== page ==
Reviewed by Tori
Maggie Gaines resigned from the FBI after she fell apart during her first high profile case and she got a little too close to her married partner. Now a park ranger in the Glacier National Park, she has found some semblance of peace, but a series of murders in her park threatens to destroy that peace when she is forced to work with the one man she ran from all those years ago.
FBI agent Vic Sutherland has been hunting the National Park serial killer for months; always one step behind them. While he knows that the latest murder will reunite him with his old partner, he’s still not prepared for the heat of attraction that flares between them when they meet up face to face.
As Maggie and Vic hit the ground running they find their list of suspects growing with only themselves to trust. But unless they can unmask the killer, they may be his next victims.
The Hunting Grounds is the 2nd in Robert’s dark romance suspense series, Hidden Sins. Fans will remember Vic Sutherland from book one; he was Eden’s FBI partner. Though this is part of the series, it is loosely connected and functions as a stand alone.
This book starts off slow as Roberts painstakingly lays the foundation for the story; a serial killer hunting in a national park balances precariously with the second chance romance. We are at Robert’s mercy as she spends a considerable amount of time building up our anticipation of our hero and heroine’s reunion by divulging into their shared background and offering up clues as to their emotional status. There is large information flow which left me a little confused to exactly what is happening; especially when Robert’s introduces another storyline with a completely separate group of characters through a series of flips that tell their story in the present and past.
I had a hard time warming to Maggie. She has a large chip on her shoulder because of her leaving the FBI. She pushes to convince herself and everyone else around her she is neither damaged or a failure while struggling with the guilt of wanting her then married partner. Her need to prove herself had her acting childish in the beginning but luckily she settles. Strong and intelligent, Maggie comes across as a loner who’s more comfortable in the field than in an office.
Vic Sutherland is her exact opposite. A former Navy Seal, he is calm, cool, collected, and a bit of a control freak. He too felt guilt over wanting his former partner and the single kiss they shared rocked him but now that he’s divorced, all bets are off.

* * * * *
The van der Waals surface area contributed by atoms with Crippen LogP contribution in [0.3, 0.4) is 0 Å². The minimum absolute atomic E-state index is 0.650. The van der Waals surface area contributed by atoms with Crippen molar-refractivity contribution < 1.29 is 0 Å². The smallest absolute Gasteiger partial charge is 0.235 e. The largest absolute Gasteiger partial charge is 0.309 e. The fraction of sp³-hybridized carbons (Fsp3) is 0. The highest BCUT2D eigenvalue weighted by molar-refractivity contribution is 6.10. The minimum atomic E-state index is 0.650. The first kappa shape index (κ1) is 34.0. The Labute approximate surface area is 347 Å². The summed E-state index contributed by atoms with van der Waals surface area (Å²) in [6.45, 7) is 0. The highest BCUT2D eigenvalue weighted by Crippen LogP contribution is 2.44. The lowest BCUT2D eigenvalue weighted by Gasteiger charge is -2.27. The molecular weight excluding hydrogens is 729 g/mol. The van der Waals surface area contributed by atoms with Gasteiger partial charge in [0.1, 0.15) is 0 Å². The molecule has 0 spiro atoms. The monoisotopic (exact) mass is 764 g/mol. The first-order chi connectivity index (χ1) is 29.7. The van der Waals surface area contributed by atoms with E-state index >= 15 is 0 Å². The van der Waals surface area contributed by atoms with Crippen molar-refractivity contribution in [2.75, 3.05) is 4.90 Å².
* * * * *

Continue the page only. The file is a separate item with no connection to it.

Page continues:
Romantic suspense is tricky. It’s not easy to develop a suitable intriguing mystery while drawing out and viable romance. Book one had it down pat perfectly but this one missed the target. I think part of the issue was in book one, the protagonist has a personal connection to the conflict. In here, the connection is between the hero and heroine and it didn’t create the atmosphere I was hoping for. The edgy suspense and intrigue is nonexistent; we have no interaction at all with the killer and the crime scenes come across very blase in the description. I always felt on the outside looking in from the narrative.
I liked Vic and Maggie though I never felt connected to them. They fit each other and Robert builds their romance, heightening the chemistry while allowing them the time to reacquaint themselves with one another. Unfortunately, both protagonists spend entirely too much time in their head trying to find away to move past their issues to find common ground. Also, the mystery itself overpowers the romance, leaving it more as an afterthought than an equal player. Vic and Maggie needed more time and they don’t get it in here.
The mystery was quite convoluted as Robert works it from two angles. After the first murder is discovered in the park, Robert flashes to a group of friends who are hiking the park in an attempt to reconnect. The book then flips between Maggie and Vic ‘s investigation and the hikers, flashing between the past and the present as Robert tosses us clues to the killer and their reasons. It becomes very confusing. Especially when it becomes clear that Maggie and Vic aren’t the only relationship in the story. The hikers, in their early 20s, are a swirling pool of new adult drama that reads awkward and out of place.
Luckily by the 50% mark the pace picks up considerably and we begin to see the forest for the trees. The killer and their motives become clear and we speed towards the conclusion with considerably more action. The ending comes at us fast and Robert leaves us abruptly with no real resolution to the romance beyond an acknowledgment of feelings.
While I enjoyed book one I had issues with this one. I really wish the focus would have continued on the conflict from book one. The new couple, setting, and additional characters with no real connection created a discombobulated feeling that never went away.